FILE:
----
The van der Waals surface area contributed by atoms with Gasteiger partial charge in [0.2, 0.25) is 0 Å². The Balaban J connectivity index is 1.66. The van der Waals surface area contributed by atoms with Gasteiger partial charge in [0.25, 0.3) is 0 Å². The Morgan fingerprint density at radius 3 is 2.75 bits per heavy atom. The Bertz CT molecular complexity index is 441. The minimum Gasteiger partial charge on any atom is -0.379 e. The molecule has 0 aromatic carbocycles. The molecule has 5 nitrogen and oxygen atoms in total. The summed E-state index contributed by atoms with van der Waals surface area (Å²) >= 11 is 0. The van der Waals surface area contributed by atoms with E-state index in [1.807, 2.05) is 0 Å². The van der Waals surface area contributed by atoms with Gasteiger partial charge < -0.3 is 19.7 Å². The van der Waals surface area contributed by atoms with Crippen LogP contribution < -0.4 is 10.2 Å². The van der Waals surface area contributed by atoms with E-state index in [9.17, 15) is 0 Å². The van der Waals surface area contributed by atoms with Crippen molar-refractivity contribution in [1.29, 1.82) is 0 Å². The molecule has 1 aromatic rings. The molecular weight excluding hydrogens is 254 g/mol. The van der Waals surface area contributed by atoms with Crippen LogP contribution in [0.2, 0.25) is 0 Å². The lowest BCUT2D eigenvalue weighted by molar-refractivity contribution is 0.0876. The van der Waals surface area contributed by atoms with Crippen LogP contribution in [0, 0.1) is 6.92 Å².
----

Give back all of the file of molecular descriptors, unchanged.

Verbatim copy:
The van der Waals surface area contributed by atoms with Gasteiger partial charge in [0.2, 0.25) is 0 Å². The Balaban J connectivity index is 1.66. The van der Waals surface area contributed by atoms with Gasteiger partial charge in [0.25, 0.3) is 0 Å². The Morgan fingerprint density at radius 3 is 2.75 bits per heavy atom. The Bertz CT molecular complexity index is 441. The minimum Gasteiger partial charge on any atom is -0.379 e. The molecule has 0 aromatic carbocycles. The molecule has 5 nitrogen and oxygen atoms in total. The summed E-state index contributed by atoms with van der Waals surface area (Å²) >= 11 is 0. The van der Waals surface area contributed by atoms with E-state index in [1.807, 2.05) is 0 Å². The van der Waals surface area contributed by atoms with Gasteiger partial charge < -0.3 is 19.7 Å². The van der Waals surface area contributed by atoms with Crippen LogP contribution < -0.4 is 10.2 Å². The van der Waals surface area contributed by atoms with E-state index in [9.17, 15) is 0 Å². The van der Waals surface area contributed by atoms with Crippen molar-refractivity contribution in [1.29, 1.82) is 0 Å². The molecule has 1 aromatic rings. The molecular weight excluding hydrogens is 254 g/mol. The van der Waals surface area contributed by atoms with Crippen LogP contribution in [0.2, 0.25) is 0 Å². The lowest BCUT2D eigenvalue weighted by molar-refractivity contribution is 0.0876. The van der Waals surface area contributed by atoms with Crippen LogP contribution in [0, 0.1) is 6.92 Å².